Surry County residents already know “how to get involved” and advocate for animals. They don’t need HSUS to tell them. Willard and other advocates (many of whom maintain a Facebook page called Friends of Surry County Animal Shelter) have demonstrated this already by trying to volunteer at the shelter and publicize the (very few) pets made available for adoption.

But the reality, as demonstrated by the banning of Willard and all volunteer photography, is that Gary Brown doesn’t want anyone advocating for the animals in his animal shelter, which is paid for (as is his salary) with Surry County taxpayer money. Surry animal advocates don’t need the HSUS, what they need is a shelter director who is committed to protecting the shelter pets of Surry County and following a proven blueprint for lifesaving success at shelters across the country.

Meanwhile, Mayberry4Paws, a 150-member non-profit group, spoke to the Surry County Commission yesterday and offered to do the things Gary Brown is unwilling to do increase adoptions and decrease the killing at the Surry Pound. The group’s director, Rachel Hiatt, said M4P is willing to:

  • Organize and assist with adoption events.
  • Post photos of adoptable animals online.
  • Provide financial assistance to help pet owners spay and neuter animals to reduce the unwanted population.
  • Assist with grant writing to cover costs of shelter services.
  • Provide volunteers to help at the shelter.
  • Provide voucher applications to animal control officers for distribution to needy families.

“We stand ready and willing to help,” [Hiatt], looking directly at the board.

“It cost Surry County taxpayers almost a half-million dollars to kill over 4,000 pets in 2011,” Hiatt said, noting that the county doesn’t really need a new shelter currently being planned. “We need new and more effective procedures for running the animal department.”

She pointed out to the board that the definition of “insanity” is “repeating the same behaviors and expecting different outcomes.”

“It is time to change behaviors in the animal control department,” she said. “Please let us work with you to come up with plans for reducing intake and kill numbers and in turn, reduce the budget required for the animal control department.”

The response from county commissioners? “After weeks of remaining mum on the issue … the commissioners urged patience and said they are working on the problem.”

Surry County is a shining stinking example of why we need CAPA.

And hey, by the way, wasn’t the Surry Pound supposed to be reinspected by the NDCA&CS 60 days after it miserably failed an inspection on April 26? That means there should have been an inspection on Monday, June 25, 2012. So add to the fact that our current legislation is inadequate, it’s also poorly enforced.

Meanwhile, over in Pilot Mountain, the police department doesn’t want the strays it finds to end up in the Surry County pound and goes out of its way to keep them out. Here are two guys found on Saturday, currently living at the Pilot Mountain PD until they can find homes for them (vetting assistance available!):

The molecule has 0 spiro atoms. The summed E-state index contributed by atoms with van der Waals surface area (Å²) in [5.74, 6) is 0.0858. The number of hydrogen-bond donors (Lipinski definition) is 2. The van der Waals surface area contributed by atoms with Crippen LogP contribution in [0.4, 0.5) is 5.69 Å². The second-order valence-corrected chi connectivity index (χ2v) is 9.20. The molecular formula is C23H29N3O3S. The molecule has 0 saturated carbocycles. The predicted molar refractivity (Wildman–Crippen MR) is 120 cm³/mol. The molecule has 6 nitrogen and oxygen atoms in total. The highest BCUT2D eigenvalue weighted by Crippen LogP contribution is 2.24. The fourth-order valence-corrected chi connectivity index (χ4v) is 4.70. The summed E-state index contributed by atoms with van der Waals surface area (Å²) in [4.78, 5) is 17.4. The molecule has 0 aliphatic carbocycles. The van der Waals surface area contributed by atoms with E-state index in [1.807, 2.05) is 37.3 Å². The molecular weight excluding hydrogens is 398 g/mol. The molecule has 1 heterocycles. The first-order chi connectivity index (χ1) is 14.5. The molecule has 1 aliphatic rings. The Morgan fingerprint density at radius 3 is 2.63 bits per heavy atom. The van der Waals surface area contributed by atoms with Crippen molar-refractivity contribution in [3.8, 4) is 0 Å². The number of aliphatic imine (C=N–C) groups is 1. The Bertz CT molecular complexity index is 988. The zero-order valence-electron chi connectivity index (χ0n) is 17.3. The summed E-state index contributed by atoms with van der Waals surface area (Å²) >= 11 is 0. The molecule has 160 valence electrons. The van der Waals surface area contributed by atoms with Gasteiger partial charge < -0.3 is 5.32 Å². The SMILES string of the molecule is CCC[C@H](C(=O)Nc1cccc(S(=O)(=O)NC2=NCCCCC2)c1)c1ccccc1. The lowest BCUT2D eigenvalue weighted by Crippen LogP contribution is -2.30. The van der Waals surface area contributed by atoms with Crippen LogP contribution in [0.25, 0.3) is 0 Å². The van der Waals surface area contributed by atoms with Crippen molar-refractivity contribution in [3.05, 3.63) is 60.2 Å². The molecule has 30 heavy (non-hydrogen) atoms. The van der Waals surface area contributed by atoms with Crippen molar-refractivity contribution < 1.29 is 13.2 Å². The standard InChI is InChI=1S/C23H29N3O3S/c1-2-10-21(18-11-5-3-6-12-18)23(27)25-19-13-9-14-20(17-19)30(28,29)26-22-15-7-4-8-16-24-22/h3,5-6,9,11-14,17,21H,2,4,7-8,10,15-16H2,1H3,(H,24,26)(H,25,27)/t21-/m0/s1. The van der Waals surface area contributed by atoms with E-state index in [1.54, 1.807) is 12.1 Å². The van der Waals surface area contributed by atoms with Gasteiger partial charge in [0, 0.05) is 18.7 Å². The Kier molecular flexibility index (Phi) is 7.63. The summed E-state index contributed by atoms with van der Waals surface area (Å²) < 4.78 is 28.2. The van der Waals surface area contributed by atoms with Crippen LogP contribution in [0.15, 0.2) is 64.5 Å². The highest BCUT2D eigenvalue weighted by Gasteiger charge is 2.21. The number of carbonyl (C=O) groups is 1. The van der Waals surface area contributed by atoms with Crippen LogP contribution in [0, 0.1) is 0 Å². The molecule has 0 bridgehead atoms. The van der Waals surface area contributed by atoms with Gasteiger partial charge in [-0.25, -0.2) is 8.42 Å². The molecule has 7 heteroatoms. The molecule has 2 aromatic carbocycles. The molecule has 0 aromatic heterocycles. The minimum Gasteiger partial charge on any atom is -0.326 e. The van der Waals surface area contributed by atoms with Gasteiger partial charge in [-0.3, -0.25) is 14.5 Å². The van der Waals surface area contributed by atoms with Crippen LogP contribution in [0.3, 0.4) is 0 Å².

Two fun dogs from Mt. Pilot

Two fun dogs from Mt. Pilot Pilot Mountain await new homes at the PMPD, which doesn’t want to subject them to a questionable fate at the Surry County Pound.

UPDATE! As of 6 pm today the staff of the Surry County Pound has managed to add AN ENTIRE DOG to their Petfinder page. Although, to be fair, he’s a very small dog (DOBBIE, a pomeranian/yorkie mix). At this rate, they will have the 13 current adoptables added on July 29, 2012.

New dog at Surry pound!


Filed under HSUS, NC county/municipal pounds, Surry County

Surry County pound bans volunteer for taking photos

"Unadoptable" beagle in Surry County pound

An “unadoptable” beagle in the Surry County Pound.

The Surry County pound banned volunteer Wendy Willard from the facility on Wednesday after she posted some photos she took of animals the pound management calls “unadoptable” and posted them on Facebook.

Many pounds ban photography because they don’t want the public to see the abusive situations they impose on the animals in their care. But the animals in Willard’s photos are in kennels or cages that look clean and well-maintained, and the animals themselves appear healthy and clean. So what’s the problem with posting these photos?

“We were getting calls about animals that she photographed and when they could be adopted,” Surry pound director Gary Brown said

So, the problem is that after seeing these animals, people wanted to adopt them, but Brown and his staff wanted to kill them. Willard wrote in a post on Facebook:

I was advised of this today they feel I have done more harm than good with my pictures. That the album Shelter Life showed pictures of animals that were still being evaluated & were euthanized. This caused them quote “Problems that they do not deserve as people wanted to adopt these dogs & they then had to inform these people that they would never be available.”

Apparently, in Brown’s scale of good and bad, having to tell someone they can’t adopt a pet because it’s been killed is far worse than killing pets.